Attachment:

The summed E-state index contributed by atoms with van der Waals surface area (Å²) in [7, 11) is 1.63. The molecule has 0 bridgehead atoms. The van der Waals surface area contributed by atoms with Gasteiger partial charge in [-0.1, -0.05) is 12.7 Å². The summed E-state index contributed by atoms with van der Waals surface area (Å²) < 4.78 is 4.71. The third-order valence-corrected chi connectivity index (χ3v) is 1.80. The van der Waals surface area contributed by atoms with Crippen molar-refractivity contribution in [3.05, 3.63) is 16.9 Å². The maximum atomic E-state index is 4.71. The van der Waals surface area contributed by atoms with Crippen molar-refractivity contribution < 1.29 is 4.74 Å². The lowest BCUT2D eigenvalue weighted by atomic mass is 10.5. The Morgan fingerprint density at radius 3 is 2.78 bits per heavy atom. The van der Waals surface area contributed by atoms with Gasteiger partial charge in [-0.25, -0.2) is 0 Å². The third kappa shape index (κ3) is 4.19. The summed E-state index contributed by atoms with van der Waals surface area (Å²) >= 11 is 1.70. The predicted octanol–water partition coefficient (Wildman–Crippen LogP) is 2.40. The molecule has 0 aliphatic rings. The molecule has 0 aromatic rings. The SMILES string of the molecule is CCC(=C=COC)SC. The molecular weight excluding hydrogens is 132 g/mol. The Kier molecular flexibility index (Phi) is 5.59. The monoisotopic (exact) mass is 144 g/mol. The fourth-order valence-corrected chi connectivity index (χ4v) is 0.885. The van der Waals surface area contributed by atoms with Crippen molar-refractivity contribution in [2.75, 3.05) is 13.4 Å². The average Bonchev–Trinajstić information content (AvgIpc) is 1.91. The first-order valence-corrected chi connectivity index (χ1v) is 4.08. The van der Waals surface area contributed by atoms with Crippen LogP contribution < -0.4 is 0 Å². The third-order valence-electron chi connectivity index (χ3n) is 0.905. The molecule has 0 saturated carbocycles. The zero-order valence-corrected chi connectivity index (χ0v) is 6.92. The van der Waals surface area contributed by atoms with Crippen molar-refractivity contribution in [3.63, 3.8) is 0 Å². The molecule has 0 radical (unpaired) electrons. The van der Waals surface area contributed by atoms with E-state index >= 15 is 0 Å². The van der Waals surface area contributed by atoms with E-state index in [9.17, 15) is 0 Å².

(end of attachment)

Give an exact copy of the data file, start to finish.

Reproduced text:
The summed E-state index contributed by atoms with van der Waals surface area (Å²) in [7, 11) is 1.63. The molecule has 0 bridgehead atoms. The van der Waals surface area contributed by atoms with Gasteiger partial charge in [-0.1, -0.05) is 12.7 Å². The summed E-state index contributed by atoms with van der Waals surface area (Å²) < 4.78 is 4.71. The third-order valence-corrected chi connectivity index (χ3v) is 1.80. The van der Waals surface area contributed by atoms with Crippen molar-refractivity contribution in [3.05, 3.63) is 16.9 Å². The maximum atomic E-state index is 4.71. The van der Waals surface area contributed by atoms with Crippen molar-refractivity contribution < 1.29 is 4.74 Å². The lowest BCUT2D eigenvalue weighted by atomic mass is 10.5. The Morgan fingerprint density at radius 3 is 2.78 bits per heavy atom. The van der Waals surface area contributed by atoms with Gasteiger partial charge in [-0.25, -0.2) is 0 Å². The third kappa shape index (κ3) is 4.19. The summed E-state index contributed by atoms with van der Waals surface area (Å²) >= 11 is 1.70. The predicted octanol–water partition coefficient (Wildman–Crippen LogP) is 2.40. The molecule has 0 aliphatic rings. The molecule has 0 aromatic rings. The SMILES string of the molecule is CCC(=C=COC)SC. The molecular weight excluding hydrogens is 132 g/mol. The Kier molecular flexibility index (Phi) is 5.59. The monoisotopic (exact) mass is 144 g/mol. The fourth-order valence-corrected chi connectivity index (χ4v) is 0.885. The van der Waals surface area contributed by atoms with Crippen molar-refractivity contribution in [2.75, 3.05) is 13.4 Å². The average Bonchev–Trinajstić information content (AvgIpc) is 1.91. The first-order valence-corrected chi connectivity index (χ1v) is 4.08. The van der Waals surface area contributed by atoms with Crippen LogP contribution < -0.4 is 0 Å². The third-order valence-electron chi connectivity index (χ3n) is 0.905. The molecule has 0 saturated carbocycles. The zero-order valence-corrected chi connectivity index (χ0v) is 6.92. The van der Waals surface area contributed by atoms with Crippen molar-refractivity contribution in [3.63, 3.8) is 0 Å². The molecule has 0 radical (unpaired) electrons. The van der Waals surface area contributed by atoms with E-state index >= 15 is 0 Å². The van der Waals surface area contributed by atoms with E-state index in [9.17, 15) is 0 Å².